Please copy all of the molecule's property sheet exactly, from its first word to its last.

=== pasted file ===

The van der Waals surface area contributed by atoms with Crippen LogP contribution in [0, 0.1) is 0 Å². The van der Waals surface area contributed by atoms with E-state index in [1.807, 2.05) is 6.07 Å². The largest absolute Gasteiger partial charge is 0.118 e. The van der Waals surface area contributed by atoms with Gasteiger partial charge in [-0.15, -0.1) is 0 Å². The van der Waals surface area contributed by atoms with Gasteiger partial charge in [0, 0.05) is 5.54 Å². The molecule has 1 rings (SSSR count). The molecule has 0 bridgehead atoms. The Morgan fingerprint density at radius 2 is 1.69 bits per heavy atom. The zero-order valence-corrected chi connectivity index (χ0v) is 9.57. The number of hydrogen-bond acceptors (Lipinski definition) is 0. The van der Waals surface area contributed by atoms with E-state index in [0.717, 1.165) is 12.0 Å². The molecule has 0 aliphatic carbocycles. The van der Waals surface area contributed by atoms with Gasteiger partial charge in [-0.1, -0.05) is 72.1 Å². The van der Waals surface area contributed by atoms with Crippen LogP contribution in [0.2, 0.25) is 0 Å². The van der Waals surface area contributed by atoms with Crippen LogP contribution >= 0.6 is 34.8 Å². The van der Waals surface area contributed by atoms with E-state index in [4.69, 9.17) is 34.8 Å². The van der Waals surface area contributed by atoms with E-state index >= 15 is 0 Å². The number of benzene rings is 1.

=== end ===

The van der Waals surface area contributed by atoms with Crippen LogP contribution in [0, 0.1) is 0 Å². The van der Waals surface area contributed by atoms with E-state index in [1.807, 2.05) is 6.07 Å². The largest absolute Gasteiger partial charge is 0.118 e. The van der Waals surface area contributed by atoms with Gasteiger partial charge in [-0.15, -0.1) is 0 Å². The van der Waals surface area contributed by atoms with Gasteiger partial charge in [0, 0.05) is 5.54 Å². The molecule has 1 rings (SSSR count). The molecule has 0 bridgehead atoms. The Morgan fingerprint density at radius 2 is 1.69 bits per heavy atom. The zero-order valence-corrected chi connectivity index (χ0v) is 9.57. The number of hydrogen-bond acceptors (Lipinski definition) is 0. The van der Waals surface area contributed by atoms with E-state index in [0.717, 1.165) is 12.0 Å². The molecule has 0 aliphatic carbocycles. The van der Waals surface area contributed by atoms with Gasteiger partial charge in [-0.1, -0.05) is 72.1 Å². The van der Waals surface area contributed by atoms with Crippen LogP contribution in [0.2, 0.25) is 0 Å². The van der Waals surface area contributed by atoms with Crippen LogP contribution >= 0.6 is 34.8 Å². The van der Waals surface area contributed by atoms with E-state index in [4.69, 9.17) is 34.8 Å². The van der Waals surface area contributed by atoms with E-state index >= 15 is 0 Å². The number of benzene rings is 1.